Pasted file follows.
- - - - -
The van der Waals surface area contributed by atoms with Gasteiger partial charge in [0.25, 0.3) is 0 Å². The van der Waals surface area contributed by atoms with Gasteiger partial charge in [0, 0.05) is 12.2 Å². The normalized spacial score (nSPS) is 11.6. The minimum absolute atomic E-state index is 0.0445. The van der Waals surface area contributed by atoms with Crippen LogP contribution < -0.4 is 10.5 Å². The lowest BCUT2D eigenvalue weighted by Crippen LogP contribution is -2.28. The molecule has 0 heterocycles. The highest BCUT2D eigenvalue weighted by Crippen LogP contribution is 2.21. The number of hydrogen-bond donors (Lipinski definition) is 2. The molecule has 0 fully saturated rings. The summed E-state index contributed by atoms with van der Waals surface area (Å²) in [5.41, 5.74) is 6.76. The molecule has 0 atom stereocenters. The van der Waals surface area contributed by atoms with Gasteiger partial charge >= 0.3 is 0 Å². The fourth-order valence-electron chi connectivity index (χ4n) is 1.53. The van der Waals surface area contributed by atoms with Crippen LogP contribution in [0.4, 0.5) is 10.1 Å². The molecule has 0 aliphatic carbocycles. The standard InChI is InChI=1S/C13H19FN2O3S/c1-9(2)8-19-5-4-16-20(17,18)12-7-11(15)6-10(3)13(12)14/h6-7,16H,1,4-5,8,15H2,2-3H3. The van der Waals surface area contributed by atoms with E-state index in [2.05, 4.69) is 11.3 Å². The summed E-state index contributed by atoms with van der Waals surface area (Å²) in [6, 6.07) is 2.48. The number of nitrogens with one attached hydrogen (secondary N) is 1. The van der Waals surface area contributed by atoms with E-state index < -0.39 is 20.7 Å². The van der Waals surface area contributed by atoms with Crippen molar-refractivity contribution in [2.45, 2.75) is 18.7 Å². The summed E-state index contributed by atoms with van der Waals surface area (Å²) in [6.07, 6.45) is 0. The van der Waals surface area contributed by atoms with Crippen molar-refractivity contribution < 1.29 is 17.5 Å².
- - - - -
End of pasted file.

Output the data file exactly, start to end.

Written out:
The van der Waals surface area contributed by atoms with Gasteiger partial charge in [0.25, 0.3) is 0 Å². The van der Waals surface area contributed by atoms with Gasteiger partial charge in [0, 0.05) is 12.2 Å². The normalized spacial score (nSPS) is 11.6. The minimum absolute atomic E-state index is 0.0445. The van der Waals surface area contributed by atoms with Crippen LogP contribution < -0.4 is 10.5 Å². The lowest BCUT2D eigenvalue weighted by Crippen LogP contribution is -2.28. The molecule has 0 heterocycles. The highest BCUT2D eigenvalue weighted by Crippen LogP contribution is 2.21. The number of hydrogen-bond donors (Lipinski definition) is 2. The molecule has 0 fully saturated rings. The summed E-state index contributed by atoms with van der Waals surface area (Å²) in [5.41, 5.74) is 6.76. The molecule has 0 atom stereocenters. The van der Waals surface area contributed by atoms with Gasteiger partial charge >= 0.3 is 0 Å². The fourth-order valence-electron chi connectivity index (χ4n) is 1.53. The van der Waals surface area contributed by atoms with Crippen LogP contribution in [0.4, 0.5) is 10.1 Å². The molecule has 0 aliphatic carbocycles. The standard InChI is InChI=1S/C13H19FN2O3S/c1-9(2)8-19-5-4-16-20(17,18)12-7-11(15)6-10(3)13(12)14/h6-7,16H,1,4-5,8,15H2,2-3H3. The van der Waals surface area contributed by atoms with E-state index in [2.05, 4.69) is 11.3 Å². The summed E-state index contributed by atoms with van der Waals surface area (Å²) in [6, 6.07) is 2.48. The number of nitrogens with one attached hydrogen (secondary N) is 1. The van der Waals surface area contributed by atoms with E-state index < -0.39 is 20.7 Å². The van der Waals surface area contributed by atoms with Crippen molar-refractivity contribution in [2.45, 2.75) is 18.7 Å². The summed E-state index contributed by atoms with van der Waals surface area (Å²) in [6.07, 6.45) is 0. The van der Waals surface area contributed by atoms with Crippen molar-refractivity contribution < 1.29 is 17.5 Å².